At the crevasse zone we split up to find the best route until we came to a dead end in a maze. Michel took a small valley and broke through a snow bridge. He only just had time to throw himself to the side. We climbed, descended and climbed. We started to grow worried. We found ourselves blocked by a huge crevasse. There was a snow bridge but it looked dodgy. If we couldn’t cross we were not sure that we had the energy to climb. A bivouac was the only choice. Despite the hunger, thirst we were pleased to rest our bodies. Skis served to insulate us from the snow. The sky was clear, it would be a long, cold night. We missed our sleeping bags back at camp. I couldn’t sleep and spent time massaging my feet to avoid frost bite.
In the morning we had to get going. Without food, without water, running on empty we wouldn’t last a second bivouac. Finally Jean-Marc found a way through. We climbed a ridge. Michel fell into a crevasse that was blocked with snow and following the bottom we emerged by an ice fall at the edge of the gentle glacier slopes we had followed two days previously. There was no question of perfect skiing. We only thought of getting down, eating and changing our shoes.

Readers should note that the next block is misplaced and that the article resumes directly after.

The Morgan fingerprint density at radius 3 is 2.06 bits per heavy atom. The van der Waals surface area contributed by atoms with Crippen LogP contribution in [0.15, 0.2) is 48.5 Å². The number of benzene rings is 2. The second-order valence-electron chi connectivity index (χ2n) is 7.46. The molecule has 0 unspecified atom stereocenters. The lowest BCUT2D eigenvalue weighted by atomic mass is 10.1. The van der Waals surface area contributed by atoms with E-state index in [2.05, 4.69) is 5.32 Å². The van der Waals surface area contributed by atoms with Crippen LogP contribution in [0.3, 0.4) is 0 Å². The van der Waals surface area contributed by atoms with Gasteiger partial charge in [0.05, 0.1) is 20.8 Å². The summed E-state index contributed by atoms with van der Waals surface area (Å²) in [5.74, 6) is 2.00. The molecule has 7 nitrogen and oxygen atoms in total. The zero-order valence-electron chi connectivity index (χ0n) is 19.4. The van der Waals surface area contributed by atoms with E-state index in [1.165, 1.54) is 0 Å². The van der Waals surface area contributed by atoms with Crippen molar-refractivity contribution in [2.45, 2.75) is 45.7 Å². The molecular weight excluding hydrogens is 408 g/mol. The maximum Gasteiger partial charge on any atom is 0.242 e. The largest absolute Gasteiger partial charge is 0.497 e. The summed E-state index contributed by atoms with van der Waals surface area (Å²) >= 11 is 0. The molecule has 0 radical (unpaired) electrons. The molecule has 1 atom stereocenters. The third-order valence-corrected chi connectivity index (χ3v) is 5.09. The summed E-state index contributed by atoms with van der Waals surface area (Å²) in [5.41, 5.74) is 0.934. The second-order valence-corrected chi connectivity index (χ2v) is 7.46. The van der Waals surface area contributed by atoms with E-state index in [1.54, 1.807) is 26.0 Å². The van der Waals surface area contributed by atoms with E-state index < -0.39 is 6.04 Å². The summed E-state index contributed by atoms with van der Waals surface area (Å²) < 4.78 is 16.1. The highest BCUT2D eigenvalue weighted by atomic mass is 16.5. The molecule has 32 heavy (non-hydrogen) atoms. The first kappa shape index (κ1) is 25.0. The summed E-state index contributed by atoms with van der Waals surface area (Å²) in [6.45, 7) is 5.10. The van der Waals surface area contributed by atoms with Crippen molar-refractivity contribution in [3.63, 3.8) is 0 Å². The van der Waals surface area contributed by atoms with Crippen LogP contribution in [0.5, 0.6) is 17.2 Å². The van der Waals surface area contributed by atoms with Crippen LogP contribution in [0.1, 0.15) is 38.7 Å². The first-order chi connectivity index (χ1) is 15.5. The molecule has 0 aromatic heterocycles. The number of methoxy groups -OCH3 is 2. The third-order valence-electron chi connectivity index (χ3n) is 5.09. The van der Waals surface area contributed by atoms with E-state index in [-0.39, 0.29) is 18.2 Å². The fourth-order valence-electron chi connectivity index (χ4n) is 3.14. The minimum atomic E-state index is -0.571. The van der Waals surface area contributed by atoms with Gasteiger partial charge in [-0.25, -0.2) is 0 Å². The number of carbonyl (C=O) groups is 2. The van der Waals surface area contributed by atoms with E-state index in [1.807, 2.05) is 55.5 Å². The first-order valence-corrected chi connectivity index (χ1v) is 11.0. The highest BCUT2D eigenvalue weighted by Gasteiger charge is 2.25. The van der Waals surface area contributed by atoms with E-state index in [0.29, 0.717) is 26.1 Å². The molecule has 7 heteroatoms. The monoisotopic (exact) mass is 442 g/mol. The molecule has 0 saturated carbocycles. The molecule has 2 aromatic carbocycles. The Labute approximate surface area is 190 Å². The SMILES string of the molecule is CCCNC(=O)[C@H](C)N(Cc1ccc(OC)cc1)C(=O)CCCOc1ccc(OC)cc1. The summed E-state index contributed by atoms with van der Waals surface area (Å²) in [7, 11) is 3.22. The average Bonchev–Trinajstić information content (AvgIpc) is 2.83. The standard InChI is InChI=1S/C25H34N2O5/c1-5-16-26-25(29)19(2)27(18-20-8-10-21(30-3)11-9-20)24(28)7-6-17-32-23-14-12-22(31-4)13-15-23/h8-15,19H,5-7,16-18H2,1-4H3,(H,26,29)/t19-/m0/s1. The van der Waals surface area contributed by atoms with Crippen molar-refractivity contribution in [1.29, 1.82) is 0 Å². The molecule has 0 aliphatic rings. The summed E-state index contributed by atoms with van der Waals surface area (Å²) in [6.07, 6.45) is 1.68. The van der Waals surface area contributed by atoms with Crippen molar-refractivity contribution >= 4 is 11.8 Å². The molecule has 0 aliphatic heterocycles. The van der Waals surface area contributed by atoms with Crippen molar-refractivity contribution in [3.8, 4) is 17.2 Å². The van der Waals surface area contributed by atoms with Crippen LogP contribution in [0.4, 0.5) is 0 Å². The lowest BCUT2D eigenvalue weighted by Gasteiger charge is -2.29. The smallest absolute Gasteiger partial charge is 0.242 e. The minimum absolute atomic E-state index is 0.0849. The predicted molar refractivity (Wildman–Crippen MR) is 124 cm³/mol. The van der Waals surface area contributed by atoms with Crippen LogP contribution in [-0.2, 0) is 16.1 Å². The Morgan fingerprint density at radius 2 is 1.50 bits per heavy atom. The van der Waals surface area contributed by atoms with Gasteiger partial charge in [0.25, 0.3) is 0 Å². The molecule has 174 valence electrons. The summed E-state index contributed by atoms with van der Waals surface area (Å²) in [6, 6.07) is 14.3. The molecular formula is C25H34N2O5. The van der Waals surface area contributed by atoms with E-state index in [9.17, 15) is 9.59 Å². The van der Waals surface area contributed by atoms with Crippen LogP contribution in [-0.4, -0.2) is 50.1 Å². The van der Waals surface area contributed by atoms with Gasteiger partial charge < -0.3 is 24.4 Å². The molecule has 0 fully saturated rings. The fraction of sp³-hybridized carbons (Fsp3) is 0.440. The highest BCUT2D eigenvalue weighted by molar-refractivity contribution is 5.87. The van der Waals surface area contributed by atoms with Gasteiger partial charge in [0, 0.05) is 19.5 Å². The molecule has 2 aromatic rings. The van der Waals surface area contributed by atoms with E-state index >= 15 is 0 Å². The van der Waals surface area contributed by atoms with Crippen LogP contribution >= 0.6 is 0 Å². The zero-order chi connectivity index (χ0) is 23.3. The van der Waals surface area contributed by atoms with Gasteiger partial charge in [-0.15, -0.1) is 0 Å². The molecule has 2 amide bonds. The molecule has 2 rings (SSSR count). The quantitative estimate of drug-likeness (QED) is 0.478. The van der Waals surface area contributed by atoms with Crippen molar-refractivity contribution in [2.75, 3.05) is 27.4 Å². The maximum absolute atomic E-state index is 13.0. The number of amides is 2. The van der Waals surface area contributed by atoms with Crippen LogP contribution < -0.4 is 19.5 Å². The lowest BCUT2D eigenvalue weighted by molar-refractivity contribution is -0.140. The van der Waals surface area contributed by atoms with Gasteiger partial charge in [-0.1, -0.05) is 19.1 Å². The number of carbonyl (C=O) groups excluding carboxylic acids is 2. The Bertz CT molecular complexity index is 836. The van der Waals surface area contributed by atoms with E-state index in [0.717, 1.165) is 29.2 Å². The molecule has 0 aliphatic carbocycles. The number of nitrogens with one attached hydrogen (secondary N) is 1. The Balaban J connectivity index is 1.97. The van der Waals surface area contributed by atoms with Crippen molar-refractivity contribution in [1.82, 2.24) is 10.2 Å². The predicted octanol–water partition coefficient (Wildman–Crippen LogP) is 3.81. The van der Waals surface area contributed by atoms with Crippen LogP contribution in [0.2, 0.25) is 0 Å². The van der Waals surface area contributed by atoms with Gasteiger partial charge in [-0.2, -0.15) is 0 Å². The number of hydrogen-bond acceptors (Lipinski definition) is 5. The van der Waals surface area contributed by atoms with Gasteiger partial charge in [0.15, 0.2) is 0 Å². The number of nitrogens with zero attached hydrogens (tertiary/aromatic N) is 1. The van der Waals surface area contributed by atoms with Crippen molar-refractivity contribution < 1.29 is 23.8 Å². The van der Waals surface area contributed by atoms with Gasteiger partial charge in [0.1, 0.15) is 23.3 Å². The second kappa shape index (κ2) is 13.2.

“I definitely left my boots here, have you found yours?” I realised that an Indian was probably walking around in my boots, he would be comfortable, I take a size 46! I would have to walk barefoot to Mouchoc. Stones, cactus spikes, nothing missed my feet.
23 June 1979. Face South-West of Huascaran South (6750 meters).
Ski Peru by Peter Chrzanowski can be ordered internationally on DVD from Explorex. A rare document of a first descent by some of the piononeers of extreme skiing.
Ski Extreme. Patrick Vallencant. Flammarion. 197 (out of print).
That’s an adventure. I guess there’s a ski resort built somewhere around there now.